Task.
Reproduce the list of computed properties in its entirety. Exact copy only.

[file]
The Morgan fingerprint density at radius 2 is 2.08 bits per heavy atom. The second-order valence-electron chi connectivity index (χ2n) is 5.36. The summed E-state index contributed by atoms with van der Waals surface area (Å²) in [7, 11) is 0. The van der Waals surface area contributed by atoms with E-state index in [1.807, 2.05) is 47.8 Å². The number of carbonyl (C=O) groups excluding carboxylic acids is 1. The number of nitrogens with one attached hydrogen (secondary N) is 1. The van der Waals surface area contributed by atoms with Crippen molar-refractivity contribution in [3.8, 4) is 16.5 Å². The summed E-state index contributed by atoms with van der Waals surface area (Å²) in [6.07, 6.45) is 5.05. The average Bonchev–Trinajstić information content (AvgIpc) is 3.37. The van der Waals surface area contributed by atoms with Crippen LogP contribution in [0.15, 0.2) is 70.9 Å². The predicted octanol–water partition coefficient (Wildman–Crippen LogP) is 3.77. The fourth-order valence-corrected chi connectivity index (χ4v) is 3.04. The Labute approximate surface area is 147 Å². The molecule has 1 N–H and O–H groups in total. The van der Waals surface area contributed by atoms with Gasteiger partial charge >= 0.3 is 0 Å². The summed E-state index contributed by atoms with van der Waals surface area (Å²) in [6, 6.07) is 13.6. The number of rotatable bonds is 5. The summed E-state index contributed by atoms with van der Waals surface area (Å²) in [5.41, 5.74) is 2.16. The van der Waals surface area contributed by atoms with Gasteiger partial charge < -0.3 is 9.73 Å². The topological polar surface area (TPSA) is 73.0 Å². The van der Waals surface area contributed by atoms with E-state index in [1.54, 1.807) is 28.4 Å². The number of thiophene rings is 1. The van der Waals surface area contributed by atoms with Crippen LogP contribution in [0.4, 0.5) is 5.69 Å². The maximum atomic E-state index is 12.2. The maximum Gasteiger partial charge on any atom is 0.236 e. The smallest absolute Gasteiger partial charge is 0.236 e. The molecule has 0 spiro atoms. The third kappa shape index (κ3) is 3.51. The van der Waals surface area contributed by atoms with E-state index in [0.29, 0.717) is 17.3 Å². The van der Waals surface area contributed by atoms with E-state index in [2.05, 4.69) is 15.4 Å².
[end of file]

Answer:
The Morgan fingerprint density at radius 2 is 2.08 bits per heavy atom. The second-order valence-electron chi connectivity index (χ2n) is 5.36. The summed E-state index contributed by atoms with van der Waals surface area (Å²) in [7, 11) is 0. The van der Waals surface area contributed by atoms with E-state index in [1.807, 2.05) is 47.8 Å². The number of carbonyl (C=O) groups excluding carboxylic acids is 1. The number of nitrogens with one attached hydrogen (secondary N) is 1. The van der Waals surface area contributed by atoms with Crippen molar-refractivity contribution in [3.8, 4) is 16.5 Å². The summed E-state index contributed by atoms with van der Waals surface area (Å²) in [6.07, 6.45) is 5.05. The average Bonchev–Trinajstić information content (AvgIpc) is 3.37. The van der Waals surface area contributed by atoms with Crippen LogP contribution in [0.15, 0.2) is 70.9 Å². The predicted octanol–water partition coefficient (Wildman–Crippen LogP) is 3.77. The fourth-order valence-corrected chi connectivity index (χ4v) is 3.04. The Labute approximate surface area is 147 Å². The molecule has 1 N–H and O–H groups in total. The van der Waals surface area contributed by atoms with Gasteiger partial charge >= 0.3 is 0 Å². The summed E-state index contributed by atoms with van der Waals surface area (Å²) in [6, 6.07) is 13.6. The number of rotatable bonds is 5. The summed E-state index contributed by atoms with van der Waals surface area (Å²) in [5.41, 5.74) is 2.16. The van der Waals surface area contributed by atoms with Gasteiger partial charge < -0.3 is 9.73 Å². The topological polar surface area (TPSA) is 73.0 Å². The van der Waals surface area contributed by atoms with E-state index in [1.54, 1.807) is 28.4 Å². The number of thiophene rings is 1. The van der Waals surface area contributed by atoms with Crippen LogP contribution in [0.4, 0.5) is 5.69 Å². The maximum atomic E-state index is 12.2. The maximum Gasteiger partial charge on any atom is 0.236 e. The smallest absolute Gasteiger partial charge is 0.236 e. The molecule has 0 spiro atoms. The third kappa shape index (κ3) is 3.51. The van der Waals surface area contributed by atoms with E-state index in [0.29, 0.717) is 17.3 Å². The van der Waals surface area contributed by atoms with E-state index in [2.05, 4.69) is 15.4 Å².